1.5       Justification of the Study

Hadejia Ngruru wetland support about 1.5 million farmers, herdsmen and fishermen, the wetland support wet season rice farming, flood recession agriculture and dry season farming using irrigation water source. The wetland also support herders men who often also farm and provide fuel wood and leaves for making mats and ropes, the lands are also grazed by Fulani cattle. The wetland is situated within an Sudan-Sahel ecological zone, characterized by desert encroachment, surrounded by large communities that utilize the diverse biological resources which calls for the need to preserve the wetland‟s rich biodiversity through sustainable exploitation. This is because the biological resources are potentially renewable and can strategically be conserved.

The vegetation survey and analysis along with floral checklist will highlight the basic information of Baturiya wetland and possibly provide the major strategic tool for its sustainable use and management strategy. One of the National conservation foundation (NCF) objectives are, increasing the number of researchers and academic community‟s effort around the wetland that will further enhance conservation action around the wetland. So far this has not been reported for Baturiya wetland at my current stage of knowledge, hence the necessity for this study.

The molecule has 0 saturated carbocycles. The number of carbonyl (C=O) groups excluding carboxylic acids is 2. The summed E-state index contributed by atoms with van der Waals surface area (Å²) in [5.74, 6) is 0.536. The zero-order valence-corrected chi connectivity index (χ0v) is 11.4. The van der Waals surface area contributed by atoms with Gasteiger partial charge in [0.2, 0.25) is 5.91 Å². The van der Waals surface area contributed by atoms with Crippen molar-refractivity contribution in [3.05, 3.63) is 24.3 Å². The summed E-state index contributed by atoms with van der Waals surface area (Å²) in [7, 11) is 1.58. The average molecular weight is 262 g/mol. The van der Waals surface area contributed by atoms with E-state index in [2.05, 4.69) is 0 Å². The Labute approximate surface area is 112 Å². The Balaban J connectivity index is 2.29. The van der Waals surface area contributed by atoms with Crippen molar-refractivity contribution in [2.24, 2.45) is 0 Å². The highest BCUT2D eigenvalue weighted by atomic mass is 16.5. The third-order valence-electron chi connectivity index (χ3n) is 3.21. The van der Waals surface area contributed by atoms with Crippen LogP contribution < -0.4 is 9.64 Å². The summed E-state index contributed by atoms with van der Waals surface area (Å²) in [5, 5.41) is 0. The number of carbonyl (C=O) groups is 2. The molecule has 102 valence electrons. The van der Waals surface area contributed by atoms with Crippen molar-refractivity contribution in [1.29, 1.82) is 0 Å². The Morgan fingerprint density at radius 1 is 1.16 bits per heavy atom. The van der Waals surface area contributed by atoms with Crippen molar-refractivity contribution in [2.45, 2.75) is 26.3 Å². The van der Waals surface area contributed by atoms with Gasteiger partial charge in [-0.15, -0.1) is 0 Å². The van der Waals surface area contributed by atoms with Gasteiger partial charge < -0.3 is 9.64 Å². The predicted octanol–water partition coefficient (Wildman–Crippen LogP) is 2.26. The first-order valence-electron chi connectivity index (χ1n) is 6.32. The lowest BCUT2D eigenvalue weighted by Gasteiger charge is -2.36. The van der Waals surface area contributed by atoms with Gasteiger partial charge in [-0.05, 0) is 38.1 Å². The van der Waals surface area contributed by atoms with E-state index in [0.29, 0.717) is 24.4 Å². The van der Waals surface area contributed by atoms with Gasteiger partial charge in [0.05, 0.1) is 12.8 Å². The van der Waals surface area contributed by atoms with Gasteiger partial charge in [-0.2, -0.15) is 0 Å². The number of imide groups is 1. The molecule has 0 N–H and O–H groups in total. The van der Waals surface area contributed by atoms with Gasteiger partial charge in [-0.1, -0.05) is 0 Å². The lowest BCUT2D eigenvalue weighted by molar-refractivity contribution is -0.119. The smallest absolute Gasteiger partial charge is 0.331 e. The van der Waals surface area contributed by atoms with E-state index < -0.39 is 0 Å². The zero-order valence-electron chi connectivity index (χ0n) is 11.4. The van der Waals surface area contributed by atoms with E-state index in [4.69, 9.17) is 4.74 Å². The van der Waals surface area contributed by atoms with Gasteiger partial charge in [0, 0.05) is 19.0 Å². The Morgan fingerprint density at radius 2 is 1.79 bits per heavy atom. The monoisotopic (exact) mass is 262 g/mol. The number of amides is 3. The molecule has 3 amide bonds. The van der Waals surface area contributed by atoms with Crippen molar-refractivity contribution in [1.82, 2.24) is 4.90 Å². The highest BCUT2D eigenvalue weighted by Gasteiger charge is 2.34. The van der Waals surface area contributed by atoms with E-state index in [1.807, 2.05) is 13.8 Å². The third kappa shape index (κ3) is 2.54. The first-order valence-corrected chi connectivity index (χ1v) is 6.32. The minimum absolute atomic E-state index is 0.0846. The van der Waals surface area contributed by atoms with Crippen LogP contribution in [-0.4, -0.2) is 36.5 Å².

1.6        Aim and Objectives

The aim of the study is to provide data and information on vegetation and     conservation status of Baturiya wetland with the following objectives: 

1.                  To determine the vegetation composition of plant species in the study area

2.                  To determine the regeneration potential of the trees in the study area.

3.                  To determine the soil bulk density of the study area as possible determinant of regeneration potentials.

4.                  To determine the canopy cover of trees as determinants of survival of the seedlings.

5.                  To evaluate the level of anthropogenic impact on the wetland.

      1.7       Research Hypotheses

1.                  There is no vegetation similarity among the sampled plots.

2.                  There is no significant regeneration potential of trees in the study area.

3.                  There is no correlation between soil bulk density and natural regeneration of seedlings.

4.                  There is no correlation between canopy ground cover and seedlings

regeneration.

5.                  There is no anthropogenic impact on the study area.